New lighting ramps were installed in the hall in 1885-1886 as well as the trap room was  adapted, the auditorium ceiling was elevated and Prague painter Roman Skála painted new scenery for the theatre – all this for a cost of 1047 Guldens. Electrical lightning was used for the first time in the theatre in 1889 (power supply was secured by the  local firm Josef Horák; the Association spent an amount of 700 Guldens for it), the first performance with electrical lightning was The Bagpiper of Strakonice by J.K. Tyl on 26th and 27th  of December. Power supply was cut off for the theatre hall in 1893 and amateur actors played again by oil lamps. The theatricals experienced more and more the inconvenient room of the hall with the proceeding of the 1890s (an insufficiently deep stage, confined room of the backstage) and its inadequate background (confined dressing rooms). An idea of founding a fund emerged in 1895 concerning construction of their own theatre building, however, its wealth was growing only very slowly ( it was only 92 Crowns in 1906),  because the Association was obliged officially to return substantial amounts to charitable and other purposes from profits of every performance. In December of 1896, painter Skála provided a new curtain for the theatre hall with a patriotic motif of Libuše foretelling the future glory of Prague for a price of 35 Guldens and 16 Kreuzers. Acetylene lighting was installed in the hall in 1902 and was later replaced by permanent electrical lightning not before the era of the Czechoslovakian independent state in 1922. A revival of the plan for construction of a theatre building occurred in 1925, when Lomnice factory owner Václav Hornych donated a plot for theatre construction of 2064 m2 surface area.

The city commenced to contribute to the newly founded building fund annually, the District Executive Committee donated an amount of 30.000 Crowns for this purpose, other financial gifts came from individuals. A building committee, founded in October of 1928, informed the membership of the Association that theatre construction for 320 spectators (and with a stage 15 meters wide and 13 meters deep) would cost approximately 600.000 Crowns and its furnishing perhaps 200.000 Crowns. The amateurs actors wanted an indispensable loan to be paid off from profits of a cinema, they applied for licensing for its operation to the local authorities and this was issued to them. Concurrently with preparations for theatre construction, a new building construction was being prepared by the City Saving Bank, which offered a part of a plot in the locality of so called Na hrázi (it concerned a filled part of a pond that was used before by the Lomnice brewery) to the amateur actors with a proposal that both the new buildings would be architecturally arranged in the same style for the sake of the city appearance. The theatrical association complied with the offer for the plot was located in the close vicinity of the city centre – against the construction site donated by Lomnice factory owner Václav Hornych. Oldřich Liska, an architect from Hradec Králové, was commissioned to elaborate the design of a saving bank and theatre and his first design planned a capacity of 450 seats that increased the calculated disbursements to an inadmissible amount of 900.000 Crowns (without furniture). The theatricals asked the designer for adjusting the design so its realization would not exceed the sum of 700.000 Crowns. The execution of theatre construction, initiated on 23rd of September 1929 by a survey of the construction site and excavating, was assigned to the firm of Lomnice builder Václav Slaba, with cooperation of another local enterprise of local builder Fr. Kovář.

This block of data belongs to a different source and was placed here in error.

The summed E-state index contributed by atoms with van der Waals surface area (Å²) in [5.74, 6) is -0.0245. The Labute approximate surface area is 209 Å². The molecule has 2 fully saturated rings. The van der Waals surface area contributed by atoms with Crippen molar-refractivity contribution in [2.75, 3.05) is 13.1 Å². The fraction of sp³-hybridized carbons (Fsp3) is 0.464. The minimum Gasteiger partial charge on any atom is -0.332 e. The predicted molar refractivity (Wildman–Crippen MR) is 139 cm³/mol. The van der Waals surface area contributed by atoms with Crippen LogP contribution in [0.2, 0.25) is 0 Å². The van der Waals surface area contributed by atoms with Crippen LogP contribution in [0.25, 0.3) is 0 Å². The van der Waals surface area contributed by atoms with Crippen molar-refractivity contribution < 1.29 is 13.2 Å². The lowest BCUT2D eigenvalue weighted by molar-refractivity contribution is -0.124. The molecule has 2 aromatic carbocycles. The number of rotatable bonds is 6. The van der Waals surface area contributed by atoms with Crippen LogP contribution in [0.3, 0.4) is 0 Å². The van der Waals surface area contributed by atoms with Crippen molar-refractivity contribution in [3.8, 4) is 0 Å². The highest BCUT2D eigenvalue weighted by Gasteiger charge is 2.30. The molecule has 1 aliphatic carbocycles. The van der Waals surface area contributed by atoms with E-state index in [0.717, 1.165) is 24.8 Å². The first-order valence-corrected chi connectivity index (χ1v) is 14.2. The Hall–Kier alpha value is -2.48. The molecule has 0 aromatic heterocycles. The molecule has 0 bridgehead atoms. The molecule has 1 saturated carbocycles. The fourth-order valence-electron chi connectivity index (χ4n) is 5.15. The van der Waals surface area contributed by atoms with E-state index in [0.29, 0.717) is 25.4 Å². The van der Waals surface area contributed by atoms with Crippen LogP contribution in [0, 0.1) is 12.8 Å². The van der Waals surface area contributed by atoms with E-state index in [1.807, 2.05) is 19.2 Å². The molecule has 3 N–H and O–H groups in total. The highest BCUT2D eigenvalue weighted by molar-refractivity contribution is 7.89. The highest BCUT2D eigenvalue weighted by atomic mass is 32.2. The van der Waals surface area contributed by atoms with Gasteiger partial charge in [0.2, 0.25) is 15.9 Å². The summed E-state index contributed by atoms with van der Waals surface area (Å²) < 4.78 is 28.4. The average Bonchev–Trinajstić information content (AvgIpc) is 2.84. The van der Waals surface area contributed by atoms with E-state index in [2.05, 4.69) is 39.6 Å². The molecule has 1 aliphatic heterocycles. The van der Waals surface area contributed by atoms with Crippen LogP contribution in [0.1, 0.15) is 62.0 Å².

The construction was interrupted during the winter season; it was resumed on the 26th April of 1930, and it rapidly moved forward to its completion on 27th September of 1930, when the new construction was finished including the complete inner equipment with cinematographic apparatus. The total costs (including furnishings) was 1.023.088 Kč. Stage decoration including technical equipment was provided by the firm Fert from Brno- Husovice, a delivery of lightning technical equipment for the stage was provided by the Prague firm  Vohralík. A farewell to the theatre hall in the municipal hall took place by performance on 24th August of 1930 ( the play Her system by Josef Štolba was performed).

The reconstruction of the entrance vestibule concluded the first phase of the reconstruction of the Tyl’s Theatre in 1975 and the United Club of Workers was constituted, under which theatrical troupe Tyl was operating. A reconstruction of the stage and auditorium was carried out on the beginning of the 1980s.

Present state